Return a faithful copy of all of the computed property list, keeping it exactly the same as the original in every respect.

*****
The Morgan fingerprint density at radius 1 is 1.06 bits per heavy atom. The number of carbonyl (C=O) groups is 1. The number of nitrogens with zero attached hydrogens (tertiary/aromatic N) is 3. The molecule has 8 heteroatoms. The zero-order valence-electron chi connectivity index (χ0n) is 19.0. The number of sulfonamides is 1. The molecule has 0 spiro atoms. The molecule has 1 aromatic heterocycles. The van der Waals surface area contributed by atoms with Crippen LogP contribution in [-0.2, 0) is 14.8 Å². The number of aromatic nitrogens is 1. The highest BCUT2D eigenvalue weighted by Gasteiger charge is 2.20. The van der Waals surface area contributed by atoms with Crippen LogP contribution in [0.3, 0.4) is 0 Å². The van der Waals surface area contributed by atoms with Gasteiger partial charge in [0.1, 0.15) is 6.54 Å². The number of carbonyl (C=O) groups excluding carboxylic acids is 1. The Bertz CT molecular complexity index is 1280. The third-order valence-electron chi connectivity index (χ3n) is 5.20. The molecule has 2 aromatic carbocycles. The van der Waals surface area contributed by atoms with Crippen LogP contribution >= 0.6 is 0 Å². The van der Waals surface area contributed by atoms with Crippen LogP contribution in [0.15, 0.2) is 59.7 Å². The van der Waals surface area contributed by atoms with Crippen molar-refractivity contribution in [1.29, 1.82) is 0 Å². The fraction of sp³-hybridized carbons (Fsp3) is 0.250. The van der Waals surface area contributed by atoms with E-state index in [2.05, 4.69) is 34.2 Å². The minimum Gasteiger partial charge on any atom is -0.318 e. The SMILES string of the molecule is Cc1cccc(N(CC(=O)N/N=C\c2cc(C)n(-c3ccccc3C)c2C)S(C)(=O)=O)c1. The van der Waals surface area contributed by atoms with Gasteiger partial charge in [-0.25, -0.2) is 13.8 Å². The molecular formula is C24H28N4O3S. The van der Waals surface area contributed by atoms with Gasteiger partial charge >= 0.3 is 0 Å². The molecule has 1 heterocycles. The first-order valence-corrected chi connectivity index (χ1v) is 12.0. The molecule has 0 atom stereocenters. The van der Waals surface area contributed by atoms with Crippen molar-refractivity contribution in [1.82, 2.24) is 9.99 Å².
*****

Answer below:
The Morgan fingerprint density at radius 1 is 1.06 bits per heavy atom. The number of carbonyl (C=O) groups is 1. The number of nitrogens with zero attached hydrogens (tertiary/aromatic N) is 3. The molecule has 8 heteroatoms. The zero-order valence-electron chi connectivity index (χ0n) is 19.0. The number of sulfonamides is 1. The molecule has 0 spiro atoms. The molecule has 1 aromatic heterocycles. The van der Waals surface area contributed by atoms with Crippen LogP contribution in [-0.2, 0) is 14.8 Å². The number of aromatic nitrogens is 1. The highest BCUT2D eigenvalue weighted by Gasteiger charge is 2.20. The van der Waals surface area contributed by atoms with Crippen LogP contribution in [0.3, 0.4) is 0 Å². The van der Waals surface area contributed by atoms with Gasteiger partial charge in [0.1, 0.15) is 6.54 Å². The number of carbonyl (C=O) groups excluding carboxylic acids is 1. The Bertz CT molecular complexity index is 1280. The third-order valence-electron chi connectivity index (χ3n) is 5.20. The molecule has 2 aromatic carbocycles. The van der Waals surface area contributed by atoms with Crippen LogP contribution >= 0.6 is 0 Å². The van der Waals surface area contributed by atoms with Crippen LogP contribution in [0.15, 0.2) is 59.7 Å². The van der Waals surface area contributed by atoms with Crippen molar-refractivity contribution in [1.29, 1.82) is 0 Å². The fraction of sp³-hybridized carbons (Fsp3) is 0.250. The van der Waals surface area contributed by atoms with E-state index in [2.05, 4.69) is 34.2 Å². The minimum Gasteiger partial charge on any atom is -0.318 e. The SMILES string of the molecule is Cc1cccc(N(CC(=O)N/N=C\c2cc(C)n(-c3ccccc3C)c2C)S(C)(=O)=O)c1. The van der Waals surface area contributed by atoms with Gasteiger partial charge in [-0.25, -0.2) is 13.8 Å². The molecular formula is C24H28N4O3S. The van der Waals surface area contributed by atoms with Gasteiger partial charge >= 0.3 is 0 Å². The molecule has 1 heterocycles. The first-order valence-corrected chi connectivity index (χ1v) is 12.0. The molecule has 0 atom stereocenters. The van der Waals surface area contributed by atoms with Crippen molar-refractivity contribution in [1.82, 2.24) is 9.99 Å².